Nothing can quite prepare you for the sight of The Sleepy Jackson's Luke Steele in the flesh. Not long out of bed after a post-gig night out, he has still found the time to put on a smart, pinstripe suit, apply some eye-liner and tease his jet-black hair into Edward Scissorhands-style peaks. When he arrives in the lobby of the ultra-hip west London hotel where he is staying, a sea of heads turns to look at him.
If Steele's appearance demands our attention, then so does his music. In the past few years, this precocious 26-year-old has been variously described as Australia's answer to Brian Wilson, a fledgling George Harrison, and "the missing link between Phil Spector, Gram Parsons and Beck". Where other musicians might feel intimidated by such lofty comparisons, Steele isn't one to suffer from self-doubt. "I always knew that I would make great music," he says. "And I've always been very ambitious. With [his 2003 debut album] Lovers, I wanted to sell a million copies. I wanted it to reach everyone. In the end, it sold 200,000, which I guess was pretty good for a first album."
Expectations are running high for Personality, the follow-up to Lovers, and the initial signs are good. The reviews have, so far, been glowing while the album went straight into the top 10 of the album charts in Australia this month. "Yeah, I've got a good feeling about this one," Steele says. "I realise now that things like sales and reviews are out of my hands. But I know that the right people will buy it. I wanted this album to be more like an oil painting than, say, a colour printout. It's a bit more romantic than Lovers. It's not so much like regular pop than a series of tantalising sounds. There's a lot going on. It's one of those you-need-to-take-a-shower-when-it's-finished kind of records. Do you know what I mean?"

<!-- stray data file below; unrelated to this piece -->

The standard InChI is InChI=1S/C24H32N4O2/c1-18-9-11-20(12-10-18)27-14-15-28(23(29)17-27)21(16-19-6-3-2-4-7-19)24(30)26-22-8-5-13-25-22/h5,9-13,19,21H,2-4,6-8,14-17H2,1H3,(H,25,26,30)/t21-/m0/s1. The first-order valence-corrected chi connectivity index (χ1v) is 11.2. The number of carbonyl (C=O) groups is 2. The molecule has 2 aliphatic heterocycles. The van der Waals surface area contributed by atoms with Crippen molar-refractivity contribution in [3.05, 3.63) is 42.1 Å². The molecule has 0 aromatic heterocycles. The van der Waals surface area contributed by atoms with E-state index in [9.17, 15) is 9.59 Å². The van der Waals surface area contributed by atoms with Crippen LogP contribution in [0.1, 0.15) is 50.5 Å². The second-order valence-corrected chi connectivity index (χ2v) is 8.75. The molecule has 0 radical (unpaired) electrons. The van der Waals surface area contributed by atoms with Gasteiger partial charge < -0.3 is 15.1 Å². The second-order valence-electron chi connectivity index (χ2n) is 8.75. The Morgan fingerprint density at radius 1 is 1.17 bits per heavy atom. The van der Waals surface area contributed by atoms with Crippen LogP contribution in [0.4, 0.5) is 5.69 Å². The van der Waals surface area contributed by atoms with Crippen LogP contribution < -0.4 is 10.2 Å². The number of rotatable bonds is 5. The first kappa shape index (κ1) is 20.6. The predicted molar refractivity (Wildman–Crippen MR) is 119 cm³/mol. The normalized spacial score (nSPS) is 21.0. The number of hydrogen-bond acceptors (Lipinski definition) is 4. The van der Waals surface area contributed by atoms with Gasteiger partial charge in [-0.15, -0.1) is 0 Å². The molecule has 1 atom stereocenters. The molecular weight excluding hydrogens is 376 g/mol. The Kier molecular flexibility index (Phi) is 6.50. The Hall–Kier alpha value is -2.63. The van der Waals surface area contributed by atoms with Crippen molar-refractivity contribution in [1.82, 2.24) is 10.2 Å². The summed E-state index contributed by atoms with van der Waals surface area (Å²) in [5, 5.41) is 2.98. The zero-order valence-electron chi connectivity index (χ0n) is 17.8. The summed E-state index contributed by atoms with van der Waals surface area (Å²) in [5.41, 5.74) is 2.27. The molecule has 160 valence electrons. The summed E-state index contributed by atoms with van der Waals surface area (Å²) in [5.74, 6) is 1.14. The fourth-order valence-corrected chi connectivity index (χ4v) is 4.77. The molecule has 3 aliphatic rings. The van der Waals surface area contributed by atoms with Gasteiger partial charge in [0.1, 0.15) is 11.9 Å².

Well, no, not exactly, but then Steele's conversation can take some bizarre twists and turns. He specialises in stream-of-consciousness anecdotes that veer off the point so dramatically that, by the time he's finished, you've forgotten your original question. When I ask if he gets carried away with the rock'n'roll lifestyle, he launches into some unfathomable metaphor involving a mouse and a cellar full of cheese. I think he's trying to tell me that he's matured since the early days, though it's impossible to know for sure.
Steele may like to give the impression that his success was a foregone conclusion but it hasn't been without hurdles. First, there's his alleged megalomania, resulting in the departure of at least 10 band members, including his brother, Jesse. He is quick to point out that the only person he fired was his brother and that everyone else left of their own accord (he and Jesse have since resolved their differences). Since 1998, the band has gone through no less than four line-up changes, with Steele as the only constant member.
"It's hard running a band like this," he says. "When other people come in, I think they're quite intimidated by me and my reputation. But I've learned how to keep going, and I just pray for humility and the strength to carry on."
Then there are Steele's difficulties with depression and alcohol in his late teens and early twenties. Since then, he has swapped the booze for the Bible, and claims to be back on an even keel. "God and my brother got me through it," he says.